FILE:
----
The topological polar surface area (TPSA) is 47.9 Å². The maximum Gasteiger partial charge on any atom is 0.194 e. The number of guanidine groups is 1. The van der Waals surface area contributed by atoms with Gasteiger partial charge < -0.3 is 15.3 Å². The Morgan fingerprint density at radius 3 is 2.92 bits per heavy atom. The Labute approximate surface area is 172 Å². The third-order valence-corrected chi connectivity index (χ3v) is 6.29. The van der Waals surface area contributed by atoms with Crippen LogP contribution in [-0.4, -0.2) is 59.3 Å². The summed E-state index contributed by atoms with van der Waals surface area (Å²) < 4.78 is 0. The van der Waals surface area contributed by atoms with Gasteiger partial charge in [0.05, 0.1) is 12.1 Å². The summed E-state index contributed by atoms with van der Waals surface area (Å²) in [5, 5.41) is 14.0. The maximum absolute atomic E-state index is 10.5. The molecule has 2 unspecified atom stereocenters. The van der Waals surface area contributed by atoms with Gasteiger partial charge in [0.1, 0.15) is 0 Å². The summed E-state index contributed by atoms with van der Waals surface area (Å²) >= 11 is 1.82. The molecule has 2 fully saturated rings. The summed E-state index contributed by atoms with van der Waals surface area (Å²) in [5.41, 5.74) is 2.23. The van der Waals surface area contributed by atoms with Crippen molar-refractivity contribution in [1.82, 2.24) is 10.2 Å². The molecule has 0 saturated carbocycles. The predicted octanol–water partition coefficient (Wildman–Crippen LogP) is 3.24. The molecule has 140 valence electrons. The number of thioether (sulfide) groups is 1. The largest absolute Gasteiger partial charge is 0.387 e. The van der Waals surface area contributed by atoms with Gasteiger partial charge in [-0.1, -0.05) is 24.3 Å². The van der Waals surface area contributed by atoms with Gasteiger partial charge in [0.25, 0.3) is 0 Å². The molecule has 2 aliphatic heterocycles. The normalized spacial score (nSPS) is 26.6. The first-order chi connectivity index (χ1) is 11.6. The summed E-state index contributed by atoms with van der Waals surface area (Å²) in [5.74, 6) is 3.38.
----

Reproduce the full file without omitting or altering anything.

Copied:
The topological polar surface area (TPSA) is 47.9 Å². The maximum Gasteiger partial charge on any atom is 0.194 e. The number of guanidine groups is 1. The van der Waals surface area contributed by atoms with Gasteiger partial charge < -0.3 is 15.3 Å². The Morgan fingerprint density at radius 3 is 2.92 bits per heavy atom. The Labute approximate surface area is 172 Å². The third-order valence-corrected chi connectivity index (χ3v) is 6.29. The van der Waals surface area contributed by atoms with Crippen LogP contribution in [-0.4, -0.2) is 59.3 Å². The summed E-state index contributed by atoms with van der Waals surface area (Å²) < 4.78 is 0. The van der Waals surface area contributed by atoms with Gasteiger partial charge in [0.05, 0.1) is 12.1 Å². The summed E-state index contributed by atoms with van der Waals surface area (Å²) in [5, 5.41) is 14.0. The maximum absolute atomic E-state index is 10.5. The molecule has 2 unspecified atom stereocenters. The van der Waals surface area contributed by atoms with Gasteiger partial charge in [0.1, 0.15) is 0 Å². The summed E-state index contributed by atoms with van der Waals surface area (Å²) >= 11 is 1.82. The molecule has 2 fully saturated rings. The summed E-state index contributed by atoms with van der Waals surface area (Å²) in [5.41, 5.74) is 2.23. The van der Waals surface area contributed by atoms with Crippen molar-refractivity contribution in [1.82, 2.24) is 10.2 Å². The molecule has 0 saturated carbocycles. The predicted octanol–water partition coefficient (Wildman–Crippen LogP) is 3.24. The molecule has 140 valence electrons. The number of thioether (sulfide) groups is 1. The largest absolute Gasteiger partial charge is 0.387 e. The van der Waals surface area contributed by atoms with Gasteiger partial charge in [-0.1, -0.05) is 24.3 Å². The van der Waals surface area contributed by atoms with Gasteiger partial charge in [0.25, 0.3) is 0 Å². The molecule has 2 aliphatic heterocycles. The normalized spacial score (nSPS) is 26.6. The first-order chi connectivity index (χ1) is 11.6. The summed E-state index contributed by atoms with van der Waals surface area (Å²) in [5.74, 6) is 3.38.